When, under Ky. St. § 768, subsec. 5, a railroad company is under the duty of clearing a highway crossing, it must do so in such a manner that the entire right of way shall be open for travel, and it is not sufficient to merely open a space between the cars of a train over the part of the road most traveled, or to open a space wide enough to permit vehicles to pass. [Ed. Note.-For other cases, see Railroads, Cent. Dig. 88 758-760; Dec. Dig. § 246.*] 7. RAILROADS (§ 332*)-CROSSING ACCIDENTS -LIABILITY-CONTRIBUTORY NEGLIGENCE.

[Ed. Note.-For other cases, see Railroads, Cent. Dig. § 956; Dec. Dig. § 301.*] 4. RAILROADS (§ 301*) - OPERATION - HIGHWAY CROSSING RIGHTS OF COMPANY AND PUBLIC.

-

Under ordinary circumstances railroad trains have the right of way over other vehicles at highway crossings.

[Ed. Note. For other cases, see Railroads, Cent. Dig. § 956; Dec. Dig. § 301.*]

5. RAILROADS (§ 305*)-OPERATION - HIGHWAY CROSSING-RIGHTS OF COMPANY AND PUBLIC.

[ocr errors]
[ocr errors]

to travel in such a manner as to obstruct a part of the highway, it was not negligence for the driver of a horse which was gentle and accustomed to trains to attempt to cross, though the horse became frightened at the cars.

[Ed. Note.-For other cases, see Railroads, Cent. Dig. § 1079; Dec. Dig. § 332.*]

8. RAILROADS (§ 350*)-CROSSING ACCIDENTS -ACTIONS-QUESTIONS FOR JURY.

At a railroad crossing where there were three tracks, a freight train on the third track had been cut in two to leave the highway open to travel, but in such manner as to partly obstruct the highway. Plaintiff's horse, when on the second or main track, became frightened and refused to go on. A passenger train was approaching on that track, and plaintiff jumped out and succeeded in pulling the horse about half way across the third track when it backed sufficiently that the train struck the buggy, jerking the horse down, and causing plaintiff to fall and injure himself. Held, that plaintiff had a right, acting as a reasonably prudent man would under the circumstances, to make an effort to protect his property, and it was a question for the jury whether a reasonably prudent man would have attempted to hold the horse to prevent it from backing on the main track, instead of remaining, as he might, in a place of safety.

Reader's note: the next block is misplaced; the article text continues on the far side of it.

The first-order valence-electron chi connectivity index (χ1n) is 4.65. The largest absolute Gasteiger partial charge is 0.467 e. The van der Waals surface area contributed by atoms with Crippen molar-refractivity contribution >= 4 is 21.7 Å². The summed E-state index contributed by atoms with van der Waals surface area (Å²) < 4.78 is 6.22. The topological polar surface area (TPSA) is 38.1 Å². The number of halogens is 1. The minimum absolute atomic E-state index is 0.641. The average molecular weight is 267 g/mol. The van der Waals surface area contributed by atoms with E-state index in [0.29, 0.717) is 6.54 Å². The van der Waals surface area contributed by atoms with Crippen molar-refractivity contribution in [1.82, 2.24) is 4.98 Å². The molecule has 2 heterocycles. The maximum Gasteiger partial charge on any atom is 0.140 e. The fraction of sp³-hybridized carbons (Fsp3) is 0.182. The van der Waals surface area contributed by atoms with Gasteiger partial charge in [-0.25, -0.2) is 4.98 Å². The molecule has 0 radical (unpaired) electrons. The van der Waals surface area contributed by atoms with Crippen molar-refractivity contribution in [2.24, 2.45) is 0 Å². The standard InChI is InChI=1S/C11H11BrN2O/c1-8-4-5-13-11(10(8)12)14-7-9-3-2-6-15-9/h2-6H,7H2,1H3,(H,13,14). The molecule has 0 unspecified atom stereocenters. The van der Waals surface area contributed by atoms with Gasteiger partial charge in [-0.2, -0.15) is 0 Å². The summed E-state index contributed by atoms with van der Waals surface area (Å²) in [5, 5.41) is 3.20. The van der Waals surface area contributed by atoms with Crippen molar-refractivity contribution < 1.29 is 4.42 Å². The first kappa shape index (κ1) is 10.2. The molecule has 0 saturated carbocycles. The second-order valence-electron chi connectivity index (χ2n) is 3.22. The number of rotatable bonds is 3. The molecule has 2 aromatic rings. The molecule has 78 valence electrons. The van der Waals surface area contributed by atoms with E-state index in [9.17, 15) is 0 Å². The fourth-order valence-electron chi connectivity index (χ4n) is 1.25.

[Ed. Note. For other cases, see Railroads, Cent. Dig. §§ 1152-1192; Dec. Dig. § 350.*]

Appeal from Circuit Court, Muhlenberg County.

Action by P. D. Harvey against the Illinois Central Railroad Company. From a judgment on a verdict for defendant, plaintiff appeals. Reversed, with directions.

the horse he was driving, which the evidence shows to have been an ordinarily gentle horse, became frightened and stopped on the

tracks.

The plaintiff, in describing what occurred, said:

"My horse began to sorter stop when he got on the main track; didn't want to go in between those cars; and I urged her on until she got her foot on the first rail of the switch, and she stopped and refused to go any further. About that time the passenger train came around this curve. It had almost gotten on a straight track, and me and my wife looked around and saw the train, and, when we saw the passenger train approaching, I jumped out, and Mrs. Harvey jumped after me, and I drew the lines out of the harness as I went forward, and as we went on the crossing-it is a little downgrade, and heavy downgrade after you get on the edge-I kept pulling the mare until I got her half way across the switch, probably got to the middle of the track, and I couldn't pull her any farther. And as she began to back she cut the buggy north, and as she cut the buggy north the fast train struck one wheel of the buggy; I think it was the last coach of the passenger train that struck the wheel, and when it did that it jerked her down on her hunkers, and the bridle fell off, and I fell and struck on my back and turned over and rolled down the grade. When the train struck the buggy, it jerked the bridle off the horse, which caused me to fall. I was pull

ing the mare to keep her from backing into the train. I think the buggy wheels had passed the rails of the main track about 12 inches when the mare first stopped. The train, which was going at a high rate of speed, probably 60 miles an hour, did not whistle until it was within about 450 feet of the crossing, and the engine bell was not ringing. The end of one of head, about 3 feet over the traveled part of the the freight cars projected, including the drawroad; that is, that part of the road there that was generally used by wagons. If the mare had not backed, the buggy would not have been struck by the train. She backed into the train because she would not pass between the cars on account of them being so close. She didn't get scared at the passing train. There was a space of 15 or 20 feet between the cars where they had been cut in two at the crossing, and, if the mare had not stopped, I could have driven across in safety; but she scared at the freight cars standing on the switch."